Greig, Hodge, and Williams subsequently were arrested and indicted. *fn2 Williams pleaded guilty and testified for the prosecution; Hodge and Greig were tried together. A jury in the United States District Court for the Virgin Islands convicted Greig on Counts I (assault on a federal officer), II (using a firearm during a drug trafficking crime and a crime of violence), IV (conspiracy to possess with intent to distribute a controlled substance analogue), and V (possession with intent to distribute a controlled substance analogue). The jury convicted Hodge on Counts III (using a firearm during a drug trafficking crime); IV (conspiracy to possess with intent to distribute a controlled substance analogue), and V (possession with intent to distribute a controlled substance analogue). Greig was sentenced to twenty-four months imprisonment for his convictions on Counts I, IV, and V, to be served concurrently, and to ten years imprisonment for his conviction on Count II, to be served consecutively to his sentences on Counts I, IV, and V. Hodge was sentenced to twenty-one months imprisonment for his convictions on Counts IV and V, to be served concurrently, and to ten years imprisonment for his conviction on Count III, to be served consecutively to his sentences on Count IV and V. Both defendants filed motions for a judgment of acquittal pursuant to Fed. R. Crim. P. 29 and for a new trial pursuant to Fed. R. Crim. P. 33. The District Court denied both motions, United States v. Greig, 144 F. Supp. 2d 386 (D.V.I. 2001), and these timely appeals followed. *fn3

II. Discussion

A. Controlled Substance Analogue

1. Background

A "controlled substance analogue," which is defined more precisely below, is "substantially similar" to a controlled substance but not specifically prohibited under the federal drug laws. 21 U.S.C. § 802(32)(A). The Controlled Substance Analogue Enforcement Act of 1986 (the "Analogue Act") provides that "[a] controlled substance analogue shall, to the extent intended for human consumption, be treated, for the purposes of any Federal law as a controlled substance in schedule I." 21 U.S.C. § 813. The object of the Analogue Act is to prevent underground chemists from producing slightly modified drugs that are legal but have the same effects and dangers as scheduled controlled substances. Examples of controlled substance analogues include gamma-butyrolactone, an analogue of GHB (more commonly called the "date-rape drug"), and 1-(3-oxy-3 phenyl-propyl)-4 phenyl-4-propionoxypiperidine, which is a synthetic form of heroin. See United States v. Fisher, 289 F.3d 1329 (11th Cir. 2002); United States v. Ono, 918 F.2d 1462 (9th Cir. 1990). At issue in this case is whether the mixture of candle wax and flour that appellants sold to Patrick and the CI is a controlled substance analogue.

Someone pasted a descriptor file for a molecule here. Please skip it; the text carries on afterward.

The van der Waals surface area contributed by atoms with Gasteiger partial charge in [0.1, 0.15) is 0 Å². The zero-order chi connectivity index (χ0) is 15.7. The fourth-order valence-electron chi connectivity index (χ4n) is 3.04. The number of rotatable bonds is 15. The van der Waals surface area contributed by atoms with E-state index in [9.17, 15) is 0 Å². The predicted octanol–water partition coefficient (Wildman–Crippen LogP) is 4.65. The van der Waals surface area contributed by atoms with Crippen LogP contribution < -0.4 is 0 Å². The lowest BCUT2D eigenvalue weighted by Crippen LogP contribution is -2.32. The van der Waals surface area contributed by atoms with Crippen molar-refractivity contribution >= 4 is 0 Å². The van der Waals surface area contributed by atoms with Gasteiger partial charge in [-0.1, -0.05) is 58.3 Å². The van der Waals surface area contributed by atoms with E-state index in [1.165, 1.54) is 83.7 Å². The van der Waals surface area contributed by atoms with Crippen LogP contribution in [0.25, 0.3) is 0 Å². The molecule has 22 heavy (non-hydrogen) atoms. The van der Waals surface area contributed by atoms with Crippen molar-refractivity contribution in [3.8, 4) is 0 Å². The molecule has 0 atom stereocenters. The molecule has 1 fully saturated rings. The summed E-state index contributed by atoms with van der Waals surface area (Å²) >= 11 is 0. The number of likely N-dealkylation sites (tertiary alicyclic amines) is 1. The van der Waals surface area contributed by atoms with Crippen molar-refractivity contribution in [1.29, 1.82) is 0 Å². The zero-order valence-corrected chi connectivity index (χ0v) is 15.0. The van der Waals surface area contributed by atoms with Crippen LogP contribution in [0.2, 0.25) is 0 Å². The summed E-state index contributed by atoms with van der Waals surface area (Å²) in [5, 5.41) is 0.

The statutory definition of the term "controlled substance analogue" states:

[With certain exceptions not relevant here,] the term "controlled substance analogue" means a substance --

(i) the chemical structure of which is substantially similar to the chemical structure of a controlled substance in schedule I or II;

(ii) which has a stimulant, depressant, or hallucinogenic effect on the central nervous system that is substantially similar to or greater than the stimulant, depressant, or hallucinogenic effect on the central nervous ...